Vertical gardening is an approach used to grow vegetables up and down, rather than side to side like in a traditional horizontal garden. In a vertical garden, vegetables grow up tall structures instead of across the ground. Vertical gardening is an alternative for gardeners with limited space.
Through vertical gardening, you also can obstruct undesirable views or create an area of architectural interest. There is some great reason to grow your own plants and a lot of people now grown them vertically to maximize your garden space.
Using a trellis to support your cucumber plants, or other vining vegetables, is the best way to grow beautiful and tasty cucumbers.
The Ultimate Tomato Cage in 5 Simple Steps.
I’ve wanted to grow potatoes in a tower for some time now. It saves space by getting the crop to grow up rather than sprawling out in the ground.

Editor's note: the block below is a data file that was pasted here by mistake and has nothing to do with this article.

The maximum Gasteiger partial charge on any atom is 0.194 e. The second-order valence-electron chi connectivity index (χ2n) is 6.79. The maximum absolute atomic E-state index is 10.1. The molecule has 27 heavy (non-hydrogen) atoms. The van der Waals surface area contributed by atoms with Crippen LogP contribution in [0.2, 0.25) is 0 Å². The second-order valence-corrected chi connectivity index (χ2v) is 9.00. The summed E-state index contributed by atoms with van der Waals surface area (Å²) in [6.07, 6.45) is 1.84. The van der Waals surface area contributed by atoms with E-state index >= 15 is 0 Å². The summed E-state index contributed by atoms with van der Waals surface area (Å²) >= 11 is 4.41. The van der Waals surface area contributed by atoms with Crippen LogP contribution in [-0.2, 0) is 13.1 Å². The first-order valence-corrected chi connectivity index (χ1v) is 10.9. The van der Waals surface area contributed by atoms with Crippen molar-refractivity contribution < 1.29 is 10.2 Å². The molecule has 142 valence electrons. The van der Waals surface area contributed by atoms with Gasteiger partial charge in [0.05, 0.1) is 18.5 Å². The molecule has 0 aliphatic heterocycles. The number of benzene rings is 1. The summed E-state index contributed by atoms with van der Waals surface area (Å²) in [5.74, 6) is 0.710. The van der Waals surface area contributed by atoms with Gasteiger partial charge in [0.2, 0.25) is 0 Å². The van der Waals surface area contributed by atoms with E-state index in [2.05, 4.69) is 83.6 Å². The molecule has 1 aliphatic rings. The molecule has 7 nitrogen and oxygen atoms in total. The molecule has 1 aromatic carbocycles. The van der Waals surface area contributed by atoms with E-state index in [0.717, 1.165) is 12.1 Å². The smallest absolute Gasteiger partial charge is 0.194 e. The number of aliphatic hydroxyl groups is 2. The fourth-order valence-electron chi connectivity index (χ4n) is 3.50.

PVC Strawberry Tower
Pillar of Peppers
The Pillar of Peppers could be your easy answer. The idea is as simple as the name is pretentious. We simply create a vertical garden and fill it with Peppers.
Vertical pumpkin patch
The only problem when we wanted to grow pumpkins was we didn’t have five hundred square feet of garden available for a pumpkin patch. So I thought, let’s go vertical.
Vertical Herb Planter
Love the taste of fresh herbs? This vertical herb planter lets you grow them all in one convenient place – right outside your door! With removable shelves that can be easily left off for taller growing spaces.
Growing Onions Vertically On The Windowsill
How nice would it be to just be able to pluck fresh green onions from the soil whenever you need them? Nothing beats fresh onions for your salads, dips or soup. But how can you ensure a supply of fresh onions at hand all the time?
Growing Zucchini in Small Spaces
By simply using an inverted (aka upside-down) tomato cage, you can train your zucchini leaves to grow straight up!
Supports for Climbing Beans and Peas
Vertically growing plants are an attractive feature of many vegetable gardens as well as being an excellent space-saver. Climbing peas and beans (especially pole beans) can be some of the most productive plants you can grow.